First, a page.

by Kenny Jarels
I have scheduled an appointment tomorrow to have my dog neutered and am having second thoughts about doing it. Is this the best thing to do and will it make him not as active and listless. I hope not because I like him the way he is. I hear the males as they get older will urinate in the house as if they are outside so will neutering take care of this and of course some of the other embarrassing things that male dogs do. Please post as soon as possible.
I neutered my Maltese at 8 months of age. It was a very
traumatic time for me!!! I was sure that something would g
o horribly wrong. The good news is that we went ahead with it, and my little dog came through with flying colours. He is still very spirited and highly active -- I didn't notice any personality change at all. My previous dog, a Lhasa Apso, developed testicular cancer. I think that neutering your male dog is doing him a favour.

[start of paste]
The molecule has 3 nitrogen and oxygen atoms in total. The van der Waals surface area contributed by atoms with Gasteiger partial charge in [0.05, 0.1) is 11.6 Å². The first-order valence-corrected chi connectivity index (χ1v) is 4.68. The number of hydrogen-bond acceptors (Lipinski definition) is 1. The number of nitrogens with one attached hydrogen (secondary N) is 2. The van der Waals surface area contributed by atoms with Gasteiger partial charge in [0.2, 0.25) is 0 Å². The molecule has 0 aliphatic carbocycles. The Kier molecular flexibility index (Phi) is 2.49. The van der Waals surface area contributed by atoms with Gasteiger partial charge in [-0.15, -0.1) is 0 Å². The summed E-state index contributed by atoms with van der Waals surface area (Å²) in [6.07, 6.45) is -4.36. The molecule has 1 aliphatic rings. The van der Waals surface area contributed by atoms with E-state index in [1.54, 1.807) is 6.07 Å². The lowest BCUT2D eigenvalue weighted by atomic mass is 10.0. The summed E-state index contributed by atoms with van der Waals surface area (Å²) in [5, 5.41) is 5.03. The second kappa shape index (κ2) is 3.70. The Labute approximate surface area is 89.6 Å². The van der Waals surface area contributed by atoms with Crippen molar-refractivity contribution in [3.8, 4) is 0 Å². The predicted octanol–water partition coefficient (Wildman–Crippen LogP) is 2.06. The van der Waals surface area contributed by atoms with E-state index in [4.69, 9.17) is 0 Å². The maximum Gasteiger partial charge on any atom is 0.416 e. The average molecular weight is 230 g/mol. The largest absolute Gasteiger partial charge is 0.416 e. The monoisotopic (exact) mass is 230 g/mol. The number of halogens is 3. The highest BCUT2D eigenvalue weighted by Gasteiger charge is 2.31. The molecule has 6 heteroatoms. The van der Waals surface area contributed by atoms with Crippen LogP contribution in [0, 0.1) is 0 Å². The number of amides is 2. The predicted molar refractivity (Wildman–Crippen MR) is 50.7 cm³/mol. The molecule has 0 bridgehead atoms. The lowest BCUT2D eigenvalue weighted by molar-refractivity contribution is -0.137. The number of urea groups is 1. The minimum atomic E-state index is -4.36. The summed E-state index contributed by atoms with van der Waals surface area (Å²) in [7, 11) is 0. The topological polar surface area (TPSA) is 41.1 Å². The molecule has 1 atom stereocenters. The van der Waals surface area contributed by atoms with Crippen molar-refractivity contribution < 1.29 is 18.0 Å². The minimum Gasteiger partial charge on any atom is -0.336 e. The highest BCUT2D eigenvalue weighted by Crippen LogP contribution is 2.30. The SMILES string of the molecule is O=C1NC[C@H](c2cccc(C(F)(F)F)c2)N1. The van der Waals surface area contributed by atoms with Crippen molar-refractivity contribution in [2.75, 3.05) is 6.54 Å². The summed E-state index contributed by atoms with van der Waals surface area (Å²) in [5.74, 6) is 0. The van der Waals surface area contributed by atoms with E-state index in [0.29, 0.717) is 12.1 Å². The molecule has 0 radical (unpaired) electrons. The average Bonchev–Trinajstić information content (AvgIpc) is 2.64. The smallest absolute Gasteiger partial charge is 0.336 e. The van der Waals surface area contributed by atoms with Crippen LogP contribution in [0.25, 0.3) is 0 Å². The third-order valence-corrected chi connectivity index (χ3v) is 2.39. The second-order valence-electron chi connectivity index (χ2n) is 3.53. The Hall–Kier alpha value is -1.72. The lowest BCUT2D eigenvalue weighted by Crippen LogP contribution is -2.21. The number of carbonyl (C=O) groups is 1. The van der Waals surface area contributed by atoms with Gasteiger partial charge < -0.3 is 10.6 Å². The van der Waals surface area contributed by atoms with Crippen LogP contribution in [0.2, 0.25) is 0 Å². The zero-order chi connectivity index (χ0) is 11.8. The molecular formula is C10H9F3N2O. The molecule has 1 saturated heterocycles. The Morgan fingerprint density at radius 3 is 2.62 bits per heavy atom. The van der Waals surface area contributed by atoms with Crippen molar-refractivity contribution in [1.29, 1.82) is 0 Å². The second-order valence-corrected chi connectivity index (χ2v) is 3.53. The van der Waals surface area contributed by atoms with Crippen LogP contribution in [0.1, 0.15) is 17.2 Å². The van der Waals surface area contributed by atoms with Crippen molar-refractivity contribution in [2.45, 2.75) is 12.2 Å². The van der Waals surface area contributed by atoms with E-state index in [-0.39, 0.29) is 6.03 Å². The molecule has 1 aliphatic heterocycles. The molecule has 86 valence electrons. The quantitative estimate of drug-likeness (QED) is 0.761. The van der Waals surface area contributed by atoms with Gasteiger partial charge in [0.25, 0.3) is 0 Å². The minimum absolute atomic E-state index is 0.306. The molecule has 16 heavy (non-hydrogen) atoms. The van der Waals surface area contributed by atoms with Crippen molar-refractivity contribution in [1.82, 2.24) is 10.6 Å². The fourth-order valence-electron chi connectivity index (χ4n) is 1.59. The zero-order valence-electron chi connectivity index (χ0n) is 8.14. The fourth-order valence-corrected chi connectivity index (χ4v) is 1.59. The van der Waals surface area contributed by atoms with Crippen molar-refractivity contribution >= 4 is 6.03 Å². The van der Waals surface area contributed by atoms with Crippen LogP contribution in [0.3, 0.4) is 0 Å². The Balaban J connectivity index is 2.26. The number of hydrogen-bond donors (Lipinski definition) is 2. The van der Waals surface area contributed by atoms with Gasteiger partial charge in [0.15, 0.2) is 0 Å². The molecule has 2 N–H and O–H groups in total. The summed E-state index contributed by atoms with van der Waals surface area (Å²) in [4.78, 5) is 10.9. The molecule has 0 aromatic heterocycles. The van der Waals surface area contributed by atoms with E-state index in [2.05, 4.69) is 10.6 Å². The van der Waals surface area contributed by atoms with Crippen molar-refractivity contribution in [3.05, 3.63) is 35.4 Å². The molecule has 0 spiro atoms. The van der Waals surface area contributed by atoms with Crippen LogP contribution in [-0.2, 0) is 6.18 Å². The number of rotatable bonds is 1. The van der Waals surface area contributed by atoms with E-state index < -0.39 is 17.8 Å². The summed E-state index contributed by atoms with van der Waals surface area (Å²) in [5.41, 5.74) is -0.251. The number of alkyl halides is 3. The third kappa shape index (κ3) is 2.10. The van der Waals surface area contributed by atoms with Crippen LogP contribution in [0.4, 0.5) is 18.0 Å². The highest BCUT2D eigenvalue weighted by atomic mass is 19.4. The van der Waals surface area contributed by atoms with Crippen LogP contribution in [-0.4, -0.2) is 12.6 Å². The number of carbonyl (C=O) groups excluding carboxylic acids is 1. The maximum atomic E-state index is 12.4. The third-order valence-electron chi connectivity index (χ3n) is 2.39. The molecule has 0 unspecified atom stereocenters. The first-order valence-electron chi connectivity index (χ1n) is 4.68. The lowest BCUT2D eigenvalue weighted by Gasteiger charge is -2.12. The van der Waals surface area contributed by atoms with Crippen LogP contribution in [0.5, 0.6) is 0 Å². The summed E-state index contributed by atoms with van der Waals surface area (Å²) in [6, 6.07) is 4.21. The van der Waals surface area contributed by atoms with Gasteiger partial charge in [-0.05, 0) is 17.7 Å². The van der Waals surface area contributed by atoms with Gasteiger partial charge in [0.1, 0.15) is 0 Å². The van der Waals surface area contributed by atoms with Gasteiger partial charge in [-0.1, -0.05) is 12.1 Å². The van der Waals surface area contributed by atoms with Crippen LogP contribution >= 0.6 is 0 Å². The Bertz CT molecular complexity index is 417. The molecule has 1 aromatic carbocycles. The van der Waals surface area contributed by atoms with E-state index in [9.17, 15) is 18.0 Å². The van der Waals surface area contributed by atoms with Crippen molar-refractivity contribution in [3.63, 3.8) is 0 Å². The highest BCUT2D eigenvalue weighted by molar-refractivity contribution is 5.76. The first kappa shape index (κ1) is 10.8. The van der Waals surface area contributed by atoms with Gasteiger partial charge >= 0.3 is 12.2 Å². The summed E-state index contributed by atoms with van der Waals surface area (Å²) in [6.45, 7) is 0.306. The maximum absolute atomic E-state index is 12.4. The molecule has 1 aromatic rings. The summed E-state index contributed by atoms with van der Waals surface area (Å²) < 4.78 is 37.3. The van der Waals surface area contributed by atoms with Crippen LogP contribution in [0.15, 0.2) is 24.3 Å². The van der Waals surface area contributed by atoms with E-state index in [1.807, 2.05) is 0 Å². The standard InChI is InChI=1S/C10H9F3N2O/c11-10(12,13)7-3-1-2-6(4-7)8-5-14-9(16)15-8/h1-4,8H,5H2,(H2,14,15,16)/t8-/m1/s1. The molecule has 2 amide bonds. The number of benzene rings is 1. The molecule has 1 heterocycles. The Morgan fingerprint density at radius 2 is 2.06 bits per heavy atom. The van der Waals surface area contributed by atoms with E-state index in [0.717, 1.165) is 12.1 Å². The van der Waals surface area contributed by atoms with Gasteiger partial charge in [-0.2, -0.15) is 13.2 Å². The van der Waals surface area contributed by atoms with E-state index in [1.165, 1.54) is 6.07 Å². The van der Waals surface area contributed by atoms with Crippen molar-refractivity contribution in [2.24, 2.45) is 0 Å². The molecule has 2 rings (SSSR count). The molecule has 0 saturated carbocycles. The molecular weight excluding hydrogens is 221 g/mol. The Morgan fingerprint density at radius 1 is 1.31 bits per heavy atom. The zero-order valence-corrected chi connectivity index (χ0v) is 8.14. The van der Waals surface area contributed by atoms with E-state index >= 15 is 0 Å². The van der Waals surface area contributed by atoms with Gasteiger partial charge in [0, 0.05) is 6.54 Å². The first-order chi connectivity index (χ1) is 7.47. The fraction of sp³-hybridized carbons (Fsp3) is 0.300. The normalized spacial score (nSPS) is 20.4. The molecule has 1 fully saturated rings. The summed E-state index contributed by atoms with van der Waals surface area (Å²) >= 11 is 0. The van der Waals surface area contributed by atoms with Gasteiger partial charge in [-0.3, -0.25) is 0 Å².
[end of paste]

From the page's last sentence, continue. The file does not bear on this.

I offer you this from a pet owner's handbook from my vet: ..."The best time to have your male dog neutered is at 4 to 6 months of age. Castration decreases your pet's chance of getting prostatic and perianal cancer. Male pets have many bad habits when they are not neutered. Some examples are agressive behavior, roaming the neighborhood, fighting, and spraying urine in the house marking their territory. The behaviors are hard to eliminate once they have developed." Other reading I did offers this:..."causes no physical hardship to the dog, it's safer surgically than spaying, What effect will castration have on my dog's behavior? The only adverse effect castration may cause is a tendency to slow down and gain weight, both of which may be overcome with exercise and proper diet. In some cases, the dog may become a little too docile; however, if he was causing problems before, this is more than a fair exchange. Roaming, aggressiveness, and inappropriate mounting cant by about 75%." From the Maltese book it offers: ...the operation does not alter their personalities; you will however, notice that males will be less likely to roam, to get into fights with other male dogs, and to mount objects and people." Hope this helps, but "don't bet--consult your vet". I would think your vet would be happy to give you some case histories so that you can effectively decide what is best for you and your dog.